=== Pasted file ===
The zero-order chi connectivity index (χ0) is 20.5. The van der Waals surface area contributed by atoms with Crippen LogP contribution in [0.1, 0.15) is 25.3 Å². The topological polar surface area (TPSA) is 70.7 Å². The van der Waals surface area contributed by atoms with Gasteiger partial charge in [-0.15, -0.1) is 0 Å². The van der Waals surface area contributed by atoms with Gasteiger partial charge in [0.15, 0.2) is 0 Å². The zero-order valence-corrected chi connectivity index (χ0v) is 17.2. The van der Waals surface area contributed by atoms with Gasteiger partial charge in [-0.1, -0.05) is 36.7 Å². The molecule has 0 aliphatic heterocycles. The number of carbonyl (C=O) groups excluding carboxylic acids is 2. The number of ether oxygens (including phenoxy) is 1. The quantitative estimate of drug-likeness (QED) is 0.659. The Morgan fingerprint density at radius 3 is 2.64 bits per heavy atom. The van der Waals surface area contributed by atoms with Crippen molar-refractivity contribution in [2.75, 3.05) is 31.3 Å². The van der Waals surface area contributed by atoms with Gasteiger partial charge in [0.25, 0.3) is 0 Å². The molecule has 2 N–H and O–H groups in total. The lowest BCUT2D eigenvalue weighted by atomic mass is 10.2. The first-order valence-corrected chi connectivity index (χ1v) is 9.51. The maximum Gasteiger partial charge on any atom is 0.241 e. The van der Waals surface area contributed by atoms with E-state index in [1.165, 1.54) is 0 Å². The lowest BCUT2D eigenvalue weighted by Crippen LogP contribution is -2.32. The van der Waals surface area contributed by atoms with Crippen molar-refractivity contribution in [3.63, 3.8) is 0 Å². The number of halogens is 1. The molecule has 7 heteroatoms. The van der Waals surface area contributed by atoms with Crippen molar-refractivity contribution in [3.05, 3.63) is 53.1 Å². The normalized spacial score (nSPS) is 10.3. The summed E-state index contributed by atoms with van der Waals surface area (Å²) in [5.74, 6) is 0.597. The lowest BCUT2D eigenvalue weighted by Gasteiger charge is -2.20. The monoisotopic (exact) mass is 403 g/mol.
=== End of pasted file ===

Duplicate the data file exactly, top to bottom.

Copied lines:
The zero-order chi connectivity index (χ0) is 20.5. The van der Waals surface area contributed by atoms with Crippen LogP contribution in [0.1, 0.15) is 25.3 Å². The topological polar surface area (TPSA) is 70.7 Å². The van der Waals surface area contributed by atoms with Gasteiger partial charge in [-0.15, -0.1) is 0 Å². The van der Waals surface area contributed by atoms with Gasteiger partial charge in [0.15, 0.2) is 0 Å². The zero-order valence-corrected chi connectivity index (χ0v) is 17.2. The van der Waals surface area contributed by atoms with Gasteiger partial charge in [-0.1, -0.05) is 36.7 Å². The molecule has 0 aliphatic heterocycles. The number of carbonyl (C=O) groups excluding carboxylic acids is 2. The number of ether oxygens (including phenoxy) is 1. The quantitative estimate of drug-likeness (QED) is 0.659. The Morgan fingerprint density at radius 3 is 2.64 bits per heavy atom. The van der Waals surface area contributed by atoms with Crippen molar-refractivity contribution in [2.75, 3.05) is 31.3 Å². The van der Waals surface area contributed by atoms with Gasteiger partial charge in [0.25, 0.3) is 0 Å². The molecule has 2 N–H and O–H groups in total. The lowest BCUT2D eigenvalue weighted by atomic mass is 10.2. The first-order valence-corrected chi connectivity index (χ1v) is 9.51. The maximum Gasteiger partial charge on any atom is 0.241 e. The van der Waals surface area contributed by atoms with E-state index in [1.165, 1.54) is 0 Å². The lowest BCUT2D eigenvalue weighted by Crippen LogP contribution is -2.32. The van der Waals surface area contributed by atoms with Crippen molar-refractivity contribution in [3.63, 3.8) is 0 Å². The number of halogens is 1. The molecule has 7 heteroatoms. The van der Waals surface area contributed by atoms with Crippen molar-refractivity contribution in [3.05, 3.63) is 53.1 Å². The normalized spacial score (nSPS) is 10.3. The summed E-state index contributed by atoms with van der Waals surface area (Å²) in [5.74, 6) is 0.597. The lowest BCUT2D eigenvalue weighted by Gasteiger charge is -2.20. The monoisotopic (exact) mass is 403 g/mol.